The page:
Viruses were isolated from specimens obtained from dead wild birds (Appendix Table [PDF - 18 KB - 1 page]) by inoculating embryonated eggs at the laboratory of the Agriculture, Fisheries and Conservation Department of the Hong Kong SAR Government. Viruses were identified by real time–PCR and by standard hemagglutination-inhibition (HI) tests using a panel of World Organization for Animal Health’s Avian Influenza Reference Laboratory antisera (Veterinary Laboratory Agency, Weybridge, UK) as previously described (14,23,24). All virus isolation was conducted in biosafety level 3 facilities. Details of the avian influenza (H5N1) surveillance program in Hong Kong for dead wild birds, including pathologic findings and diagnostic testing, are reported separately (17).
Antigenic characterization of the influenza viruses (H5N1) was carried out by HI assay using 5 ferret polyclonal antisera, as previously described (24). The ferret antisera were provided by St Jude Children’s Research Hospital (Memphis, TN, USA) (duck/Hunan/101/2004 and muscovy duck/Vietnam/1455/2006) and by the Centers for Disease Control and Prevention (Atlanta, GA, USA) (Anhui/1/2005, Indonesia/5/2005, Indonesia/CDC357/2006, Vietnam/1203/2004, and whooper swan/Mongolia/244/2005). The HI assay started at a serum dilution of 1:40.
Phylogenetic and Molecular Analysis
To understand the evolutionary history of avian influenza viruses (H5N1) isolated from wild birds in Hong Kong, we conducted whole genome sequencing of 29 avian influenza viruses (H5N1) that were isolated from dead wild birds in 2006–2008. All 8 gene segments of these viruses were characterized and phylogenetically analyzed. These data were compared with the virus sequence data for an additional 18 influenza viruses (H5N1) isolated from dead wild birds in Hong Kong in 2004–2008, with virus sequence data for the 2 viruses obtained from chickens smuggled into Hong Kong in 2006, and with all other available sequence data from the NCBI Influenza Virus Resource (25).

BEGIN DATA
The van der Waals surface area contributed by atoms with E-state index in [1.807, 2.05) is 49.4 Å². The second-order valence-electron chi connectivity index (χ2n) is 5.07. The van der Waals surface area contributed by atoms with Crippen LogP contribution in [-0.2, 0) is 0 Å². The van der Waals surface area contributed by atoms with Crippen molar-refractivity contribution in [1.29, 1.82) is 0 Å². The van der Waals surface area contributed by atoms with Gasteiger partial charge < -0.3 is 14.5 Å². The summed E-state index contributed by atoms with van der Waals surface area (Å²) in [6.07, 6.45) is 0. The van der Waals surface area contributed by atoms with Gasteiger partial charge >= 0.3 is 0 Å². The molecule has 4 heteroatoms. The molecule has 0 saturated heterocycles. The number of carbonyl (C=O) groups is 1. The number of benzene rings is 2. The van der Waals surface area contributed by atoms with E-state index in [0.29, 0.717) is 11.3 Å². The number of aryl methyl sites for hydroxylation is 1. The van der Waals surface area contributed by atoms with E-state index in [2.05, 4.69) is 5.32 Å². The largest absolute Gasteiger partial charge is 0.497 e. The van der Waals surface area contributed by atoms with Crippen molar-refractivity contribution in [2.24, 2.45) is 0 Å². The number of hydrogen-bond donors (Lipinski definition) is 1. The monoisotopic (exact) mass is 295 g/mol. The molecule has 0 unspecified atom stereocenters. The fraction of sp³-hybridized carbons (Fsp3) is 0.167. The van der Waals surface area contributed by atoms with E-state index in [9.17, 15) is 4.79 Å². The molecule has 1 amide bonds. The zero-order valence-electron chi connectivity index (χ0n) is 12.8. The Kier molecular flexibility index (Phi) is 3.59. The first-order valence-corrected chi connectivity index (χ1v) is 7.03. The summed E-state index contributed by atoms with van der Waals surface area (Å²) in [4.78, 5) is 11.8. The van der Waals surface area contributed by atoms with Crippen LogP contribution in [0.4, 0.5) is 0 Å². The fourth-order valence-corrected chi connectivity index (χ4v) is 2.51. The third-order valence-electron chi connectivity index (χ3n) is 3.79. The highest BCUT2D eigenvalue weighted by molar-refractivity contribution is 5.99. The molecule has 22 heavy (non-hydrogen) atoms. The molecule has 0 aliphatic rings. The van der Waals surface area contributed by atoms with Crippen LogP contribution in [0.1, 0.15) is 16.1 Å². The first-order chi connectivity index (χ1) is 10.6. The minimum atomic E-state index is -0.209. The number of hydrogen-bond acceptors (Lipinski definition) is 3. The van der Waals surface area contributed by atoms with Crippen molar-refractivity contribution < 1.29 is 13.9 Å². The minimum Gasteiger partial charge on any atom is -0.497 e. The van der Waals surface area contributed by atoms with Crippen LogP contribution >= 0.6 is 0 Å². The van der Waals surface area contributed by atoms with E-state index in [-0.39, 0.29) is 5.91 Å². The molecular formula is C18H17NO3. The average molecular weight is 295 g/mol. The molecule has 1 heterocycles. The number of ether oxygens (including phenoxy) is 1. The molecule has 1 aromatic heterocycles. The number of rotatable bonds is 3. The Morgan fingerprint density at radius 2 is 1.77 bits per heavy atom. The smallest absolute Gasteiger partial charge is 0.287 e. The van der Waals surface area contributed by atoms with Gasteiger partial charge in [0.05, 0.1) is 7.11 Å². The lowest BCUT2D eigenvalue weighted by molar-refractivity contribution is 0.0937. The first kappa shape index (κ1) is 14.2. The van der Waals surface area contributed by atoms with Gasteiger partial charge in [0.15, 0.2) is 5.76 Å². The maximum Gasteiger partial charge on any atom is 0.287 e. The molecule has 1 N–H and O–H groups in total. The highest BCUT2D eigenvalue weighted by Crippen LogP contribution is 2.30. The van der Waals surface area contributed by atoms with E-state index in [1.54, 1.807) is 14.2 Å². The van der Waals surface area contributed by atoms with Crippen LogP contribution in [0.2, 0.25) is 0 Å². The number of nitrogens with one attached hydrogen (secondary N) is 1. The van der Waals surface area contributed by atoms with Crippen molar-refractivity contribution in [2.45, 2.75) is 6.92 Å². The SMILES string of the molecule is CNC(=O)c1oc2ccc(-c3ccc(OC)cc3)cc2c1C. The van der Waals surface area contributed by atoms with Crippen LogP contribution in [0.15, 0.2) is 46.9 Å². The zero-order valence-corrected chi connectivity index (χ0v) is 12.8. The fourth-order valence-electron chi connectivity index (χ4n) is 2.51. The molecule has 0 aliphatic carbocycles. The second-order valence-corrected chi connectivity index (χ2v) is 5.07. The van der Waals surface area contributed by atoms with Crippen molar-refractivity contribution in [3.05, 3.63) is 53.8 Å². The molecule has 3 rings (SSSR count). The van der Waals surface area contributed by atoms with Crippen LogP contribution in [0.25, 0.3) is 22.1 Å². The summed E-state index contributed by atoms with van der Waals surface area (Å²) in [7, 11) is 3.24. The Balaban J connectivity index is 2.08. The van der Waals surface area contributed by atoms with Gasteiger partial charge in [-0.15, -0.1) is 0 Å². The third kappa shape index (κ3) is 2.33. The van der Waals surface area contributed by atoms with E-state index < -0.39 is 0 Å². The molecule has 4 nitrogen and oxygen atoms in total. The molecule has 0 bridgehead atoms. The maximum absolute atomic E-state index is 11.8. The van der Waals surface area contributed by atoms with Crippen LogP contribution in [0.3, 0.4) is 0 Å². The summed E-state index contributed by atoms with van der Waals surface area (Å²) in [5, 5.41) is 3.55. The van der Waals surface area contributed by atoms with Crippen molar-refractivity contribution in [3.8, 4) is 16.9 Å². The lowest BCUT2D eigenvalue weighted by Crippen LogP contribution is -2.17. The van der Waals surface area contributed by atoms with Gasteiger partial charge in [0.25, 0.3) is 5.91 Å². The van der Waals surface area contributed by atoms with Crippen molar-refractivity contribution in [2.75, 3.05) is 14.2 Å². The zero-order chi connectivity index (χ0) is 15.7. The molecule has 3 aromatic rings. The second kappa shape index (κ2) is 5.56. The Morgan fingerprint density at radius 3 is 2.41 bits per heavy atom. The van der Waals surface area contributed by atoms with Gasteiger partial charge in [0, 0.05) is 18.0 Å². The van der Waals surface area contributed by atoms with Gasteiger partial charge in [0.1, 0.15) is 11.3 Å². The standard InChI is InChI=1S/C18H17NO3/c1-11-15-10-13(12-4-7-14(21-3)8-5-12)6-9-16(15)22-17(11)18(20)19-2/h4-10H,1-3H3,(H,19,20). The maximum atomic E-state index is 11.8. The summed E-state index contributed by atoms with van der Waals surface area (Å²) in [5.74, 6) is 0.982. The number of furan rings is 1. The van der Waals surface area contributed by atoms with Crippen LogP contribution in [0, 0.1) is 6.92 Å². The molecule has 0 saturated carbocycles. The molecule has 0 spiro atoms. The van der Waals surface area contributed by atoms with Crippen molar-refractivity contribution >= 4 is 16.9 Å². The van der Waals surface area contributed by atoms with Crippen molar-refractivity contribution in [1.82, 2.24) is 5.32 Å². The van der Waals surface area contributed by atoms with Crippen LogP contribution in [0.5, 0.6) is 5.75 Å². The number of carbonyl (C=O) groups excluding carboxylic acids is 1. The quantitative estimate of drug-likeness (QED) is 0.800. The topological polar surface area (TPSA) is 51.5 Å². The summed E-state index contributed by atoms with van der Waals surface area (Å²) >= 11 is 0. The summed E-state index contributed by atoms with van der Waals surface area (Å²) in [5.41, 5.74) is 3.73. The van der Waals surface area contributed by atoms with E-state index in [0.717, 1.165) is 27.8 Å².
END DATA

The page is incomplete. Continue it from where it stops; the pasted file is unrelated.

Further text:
Viral RNA extraction, cDNA synthesis, PCR, and sequencing were carried out as described previously (19). Sequences were assembled and edited with Lasergene version 7.2 (DNASTAR, Madison, WI, USA). Se-Al version 2.0 was used for alignment and residue analysis (http://tree.bio.ed.ac.uk/software/seal). The program MrModeltest version 2.2 was used to determine the appropriate DNA substitution model and rate heterogeneity (26). The generated model was used in all subsequent analyses. Neighbor-joining trees were constructed with PAUP* version 4.0b (27), and Bayesian analysis was conducted with MrBayes version 3.1.2 (28) by using 2 replicates of 1 million generations with 6 chains, sampling every 100 generations. The convergence of chains and the estimation of burn-in were assessed using Tracer version 1.4 (http://beast.bio.ed.ac.uk). Estimates of the phylogenies were calculated by performing 1,000 neighbor-joining bootstrap replicates, and Bayesian posterior probabilities were calculated from the consensus of 18,000 trees after excluding the first 2,000 trees as burn-in. The full-genome sequences of 29 influenza viruses (H5N1) obtained in this study are available from GenBank under accession nos. CY036042–CY036273.
From early 2004 through June 2008, most isolates of influenza virus (H5N1) from dead wild birds were detected during the cooler months (i.e., from December to the following February) (Appendix Table [PDF - 18 KB - 1 page]). Almost all positive samples of influenza virus subtype H5N1 were isolated from a variety of dead wild birds, including falcons, egrets, herons, and various passerine species. On 2 occasions, influenza virus (H5N1) was isolated from smuggled chickens (Appendix Table [PDF - 18 KB - 1 page]).
To understand the molecular epidemiology of the viruses isolated from the dead birds, we conducted phylogenetic analysis of the hemagglutinin (HA), neuramindase (NA), and each of the 6 internal gene segments of the viruses, along with the Gs/GD-like HPAI viruses (H5N1) isolated from different regions of Hong Kong. In the HA gene tree, the wild bird viruses fell into 2 main groups, either clade 2.3.2 or 2.3.4, with the exception of 1 virus in clade 9 (Figure). The phylogenetic placement of these viruses corresponds well with the known evolution of the influenza virus subtype H5N1 that has been documented in Asia.